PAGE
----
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The Eleusinian Mysteries (Greek: Ἐλευσίνια Μυστήρια) were a series of initiations held every year in honor of the Greek goddesses Demeter and Persephone. Based at the city of Eleusis (from which the name Eleusinian is derived), they are the "most famous of the secret religious rites of Ancient Greece." Scholars have proposed that the power of the Eleusinian Mysteries came also from drinking a psychedelic potion called kykeon.
The mysteries represented the myth of the abduction of Persephone from her mother Demeter by Hades, the god of the underworld, in a cycle comprised of three phases; the descent (loss), the search, and the ascent. The main theme was the ascent (άνοδος) of Persephone to the mortal realm and her reunion with her mother. Those who participated in these mysteries were sworn to secrecy, and initiates were promised a reward in the afterlife. It was a major festival during the Hellenic era, and later spread to Rome. Similar religious rites appear in the agricultural societies of the Near East and in Minoan Crete.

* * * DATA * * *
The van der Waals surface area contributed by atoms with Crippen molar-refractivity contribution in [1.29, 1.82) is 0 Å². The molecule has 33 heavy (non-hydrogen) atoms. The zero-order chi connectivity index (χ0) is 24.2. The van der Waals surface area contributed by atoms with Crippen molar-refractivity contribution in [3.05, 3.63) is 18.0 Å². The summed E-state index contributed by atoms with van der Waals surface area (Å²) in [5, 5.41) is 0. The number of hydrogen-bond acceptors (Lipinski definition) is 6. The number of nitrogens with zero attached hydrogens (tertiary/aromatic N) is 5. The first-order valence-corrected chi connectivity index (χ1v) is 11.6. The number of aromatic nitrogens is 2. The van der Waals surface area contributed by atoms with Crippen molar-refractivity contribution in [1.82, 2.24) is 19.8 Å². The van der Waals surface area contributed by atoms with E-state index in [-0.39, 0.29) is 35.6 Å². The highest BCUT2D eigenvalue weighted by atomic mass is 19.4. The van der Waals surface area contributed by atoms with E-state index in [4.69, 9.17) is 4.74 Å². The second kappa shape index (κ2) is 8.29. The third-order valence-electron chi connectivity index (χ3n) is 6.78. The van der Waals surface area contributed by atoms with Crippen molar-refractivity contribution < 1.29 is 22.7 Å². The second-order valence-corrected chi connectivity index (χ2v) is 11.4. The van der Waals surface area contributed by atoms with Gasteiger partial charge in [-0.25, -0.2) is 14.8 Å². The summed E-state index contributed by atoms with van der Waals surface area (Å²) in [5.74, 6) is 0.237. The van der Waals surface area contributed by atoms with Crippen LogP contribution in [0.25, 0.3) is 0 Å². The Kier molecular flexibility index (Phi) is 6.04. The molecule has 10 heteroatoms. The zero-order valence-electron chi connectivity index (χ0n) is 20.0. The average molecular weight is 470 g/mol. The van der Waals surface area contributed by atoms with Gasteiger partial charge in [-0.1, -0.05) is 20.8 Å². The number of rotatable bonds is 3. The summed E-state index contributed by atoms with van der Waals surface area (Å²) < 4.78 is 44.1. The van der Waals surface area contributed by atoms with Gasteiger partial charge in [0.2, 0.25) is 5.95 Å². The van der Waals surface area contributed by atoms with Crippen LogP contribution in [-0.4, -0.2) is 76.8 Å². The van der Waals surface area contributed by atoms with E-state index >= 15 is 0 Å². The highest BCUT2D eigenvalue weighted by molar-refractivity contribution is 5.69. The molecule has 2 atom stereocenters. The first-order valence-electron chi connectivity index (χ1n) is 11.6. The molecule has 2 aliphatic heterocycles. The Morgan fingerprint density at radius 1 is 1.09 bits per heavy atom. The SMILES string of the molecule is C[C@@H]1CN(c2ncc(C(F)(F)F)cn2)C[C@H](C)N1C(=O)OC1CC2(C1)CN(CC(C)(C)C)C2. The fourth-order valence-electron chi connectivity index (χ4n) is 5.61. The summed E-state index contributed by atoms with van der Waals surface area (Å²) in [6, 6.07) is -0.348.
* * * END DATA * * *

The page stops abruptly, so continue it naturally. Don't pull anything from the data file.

References[change | change source]
- Webster, P. (1999-04). "The Road to Eleusis: Unveiling the Secret of the Mysteries. Twentieth Anniversary Edition, by R. Gordon Wasson, Albert Hofmann, Carl A.P. Ruck, Hermes Press, 1998. (Originally published by Harcourt Brace Jovanovich in 1978). ISBN 0-915148-20-X". International Journal of Drug Policy 10 (2): 157–166. doi:10.1016/s0955-3959(99)00012-2. ISSN 0955-3959. http://dx.doi.org/10.1016/s0955-3959(99)00012-2.